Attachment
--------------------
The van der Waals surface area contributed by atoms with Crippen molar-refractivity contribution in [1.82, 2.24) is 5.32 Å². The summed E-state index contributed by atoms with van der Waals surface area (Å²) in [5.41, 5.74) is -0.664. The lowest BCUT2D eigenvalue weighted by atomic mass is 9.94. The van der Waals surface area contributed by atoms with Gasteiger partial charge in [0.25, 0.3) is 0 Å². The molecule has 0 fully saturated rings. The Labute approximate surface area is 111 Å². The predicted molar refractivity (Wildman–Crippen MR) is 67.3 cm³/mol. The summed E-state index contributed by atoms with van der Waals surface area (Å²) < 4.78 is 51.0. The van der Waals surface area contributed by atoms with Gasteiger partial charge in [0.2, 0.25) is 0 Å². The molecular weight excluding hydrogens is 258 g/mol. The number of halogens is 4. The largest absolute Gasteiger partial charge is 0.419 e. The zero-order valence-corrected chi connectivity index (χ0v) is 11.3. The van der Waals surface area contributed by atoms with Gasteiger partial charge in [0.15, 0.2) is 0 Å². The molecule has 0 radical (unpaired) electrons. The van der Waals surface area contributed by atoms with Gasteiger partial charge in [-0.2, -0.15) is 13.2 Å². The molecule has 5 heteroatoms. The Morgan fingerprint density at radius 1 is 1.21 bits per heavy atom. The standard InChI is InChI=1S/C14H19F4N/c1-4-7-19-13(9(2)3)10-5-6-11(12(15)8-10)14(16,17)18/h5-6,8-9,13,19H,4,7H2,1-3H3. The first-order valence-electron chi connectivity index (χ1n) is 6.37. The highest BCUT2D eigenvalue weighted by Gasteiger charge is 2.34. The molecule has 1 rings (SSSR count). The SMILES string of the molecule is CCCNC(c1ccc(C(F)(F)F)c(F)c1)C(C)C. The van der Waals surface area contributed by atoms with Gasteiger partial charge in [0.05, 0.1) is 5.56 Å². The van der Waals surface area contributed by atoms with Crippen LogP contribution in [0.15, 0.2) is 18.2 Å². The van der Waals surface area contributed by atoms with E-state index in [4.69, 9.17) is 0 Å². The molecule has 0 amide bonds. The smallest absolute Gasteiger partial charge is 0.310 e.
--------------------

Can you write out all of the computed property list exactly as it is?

The van der Waals surface area contributed by atoms with Crippen molar-refractivity contribution in [1.82, 2.24) is 5.32 Å². The summed E-state index contributed by atoms with van der Waals surface area (Å²) in [5.41, 5.74) is -0.664. The lowest BCUT2D eigenvalue weighted by atomic mass is 9.94. The van der Waals surface area contributed by atoms with Gasteiger partial charge in [0.25, 0.3) is 0 Å². The molecule has 0 fully saturated rings. The Labute approximate surface area is 111 Å². The predicted molar refractivity (Wildman–Crippen MR) is 67.3 cm³/mol. The summed E-state index contributed by atoms with van der Waals surface area (Å²) < 4.78 is 51.0. The van der Waals surface area contributed by atoms with Gasteiger partial charge in [0.2, 0.25) is 0 Å². The molecular weight excluding hydrogens is 258 g/mol. The number of halogens is 4. The largest absolute Gasteiger partial charge is 0.419 e. The zero-order valence-corrected chi connectivity index (χ0v) is 11.3. The van der Waals surface area contributed by atoms with Gasteiger partial charge in [0.15, 0.2) is 0 Å². The molecule has 0 radical (unpaired) electrons. The van der Waals surface area contributed by atoms with Gasteiger partial charge in [-0.2, -0.15) is 13.2 Å². The molecule has 5 heteroatoms. The Morgan fingerprint density at radius 1 is 1.21 bits per heavy atom. The standard InChI is InChI=1S/C14H19F4N/c1-4-7-19-13(9(2)3)10-5-6-11(12(15)8-10)14(16,17)18/h5-6,8-9,13,19H,4,7H2,1-3H3. The first-order valence-electron chi connectivity index (χ1n) is 6.37. The highest BCUT2D eigenvalue weighted by Gasteiger charge is 2.34. The molecule has 1 rings (SSSR count). The SMILES string of the molecule is CCCNC(c1ccc(C(F)(F)F)c(F)c1)C(C)C. The van der Waals surface area contributed by atoms with Gasteiger partial charge in [0.05, 0.1) is 5.56 Å². The van der Waals surface area contributed by atoms with Crippen LogP contribution in [0.15, 0.2) is 18.2 Å². The van der Waals surface area contributed by atoms with E-state index in [4.69, 9.17) is 0 Å². The molecule has 0 amide bonds. The smallest absolute Gasteiger partial charge is 0.310 e.